IMF says Uzbekistan should improve investment climate
Baku, Azerbaijan, Nov.17
By Nigar Guliyeva – Trend:
The International Monetary Fund announced that Uzbekistan’s next reform steps should aim at improving the investment climate and protecting the vulnerable segments of the population, reads an end-of-mission reports of the IMF.
An IMF mission led by Albert Jaeger visited Tashkent during November 7–16, 2017, to discuss the authorities’ plans to continue reforms of the economy and to update the macroeconomic framework.
The IMF mission welcomed the authorities’ continued efforts to adopt a more effective macroeconomic stabilization framework and to improve the economy’s investment climate, in line with the priorities of the development strategy of the President of the Republic.
The mission noted that the liberalization of the foreign exchange market in early-September was a significant first step, which seemed to be welcomed by all stakeholders.
stressing that the next reform steps should aim at improving the investment climate and protecting the vulnerable segments of the population, them mission noted that improved international commodity prices and trading partner growth will provide a favorable backdrop to the authorities’ reform efforts.
“Growth prospects remain broadly favorable, but there are risks to growth during this phase of economic transformation, as earlier experiences of other transition economies suggest," according to the report.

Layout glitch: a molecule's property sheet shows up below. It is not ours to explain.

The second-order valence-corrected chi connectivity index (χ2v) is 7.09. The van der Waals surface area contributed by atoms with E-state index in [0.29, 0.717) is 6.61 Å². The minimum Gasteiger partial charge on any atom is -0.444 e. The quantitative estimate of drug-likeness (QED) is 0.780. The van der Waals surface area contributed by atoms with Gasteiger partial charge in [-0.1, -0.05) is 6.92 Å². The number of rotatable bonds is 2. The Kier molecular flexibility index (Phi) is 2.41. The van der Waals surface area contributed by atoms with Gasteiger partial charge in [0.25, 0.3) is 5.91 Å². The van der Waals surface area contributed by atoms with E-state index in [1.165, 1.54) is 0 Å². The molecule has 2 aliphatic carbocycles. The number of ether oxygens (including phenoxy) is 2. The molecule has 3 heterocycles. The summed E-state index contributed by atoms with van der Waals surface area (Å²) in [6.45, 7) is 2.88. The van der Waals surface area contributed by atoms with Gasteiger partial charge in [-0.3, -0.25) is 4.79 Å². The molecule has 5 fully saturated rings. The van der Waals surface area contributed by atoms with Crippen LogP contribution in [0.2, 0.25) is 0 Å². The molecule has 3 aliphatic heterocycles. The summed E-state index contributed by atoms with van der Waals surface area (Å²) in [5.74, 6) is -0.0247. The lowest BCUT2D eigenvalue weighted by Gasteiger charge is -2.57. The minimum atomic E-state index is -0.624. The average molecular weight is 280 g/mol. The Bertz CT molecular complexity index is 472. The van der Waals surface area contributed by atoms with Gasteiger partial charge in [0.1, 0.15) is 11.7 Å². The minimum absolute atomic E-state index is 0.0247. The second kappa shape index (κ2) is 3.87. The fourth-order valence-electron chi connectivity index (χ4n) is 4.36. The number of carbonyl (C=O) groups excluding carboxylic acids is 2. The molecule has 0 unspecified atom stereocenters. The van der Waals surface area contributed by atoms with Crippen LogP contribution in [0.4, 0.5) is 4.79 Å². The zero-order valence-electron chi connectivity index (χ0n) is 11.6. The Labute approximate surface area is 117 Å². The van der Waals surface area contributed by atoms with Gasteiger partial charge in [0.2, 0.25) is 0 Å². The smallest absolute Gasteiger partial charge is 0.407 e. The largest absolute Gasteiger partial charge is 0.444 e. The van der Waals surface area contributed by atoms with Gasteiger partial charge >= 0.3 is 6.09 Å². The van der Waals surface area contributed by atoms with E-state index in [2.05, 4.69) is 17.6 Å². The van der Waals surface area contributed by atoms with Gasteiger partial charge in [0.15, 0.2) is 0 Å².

The mission welcomed the authorities’ focus on keeping inflationary pressures in check. To be able to more effectively control inflation, the Central Bank of Uzbekistan (CBU) is overhauling its monetary framework and is enhancing its operational capabilities.
Fiscal policy will have to continue to play the leading role in stabilizing the economy. In this context, the mission noted that it will be important that fiscal policy, defined as including all on- and off-budget operations, will need to remain tight going forward to help contain inflationary pressures.
“Following the liberalization of the foreign exchange market, the banking system remains well-buffered. But there was agreement that banks’ asset quality and liquidity needs to be monitored carefully, especially against the backdrop of the restructuring of the large state-owned enterprise sector," it reads.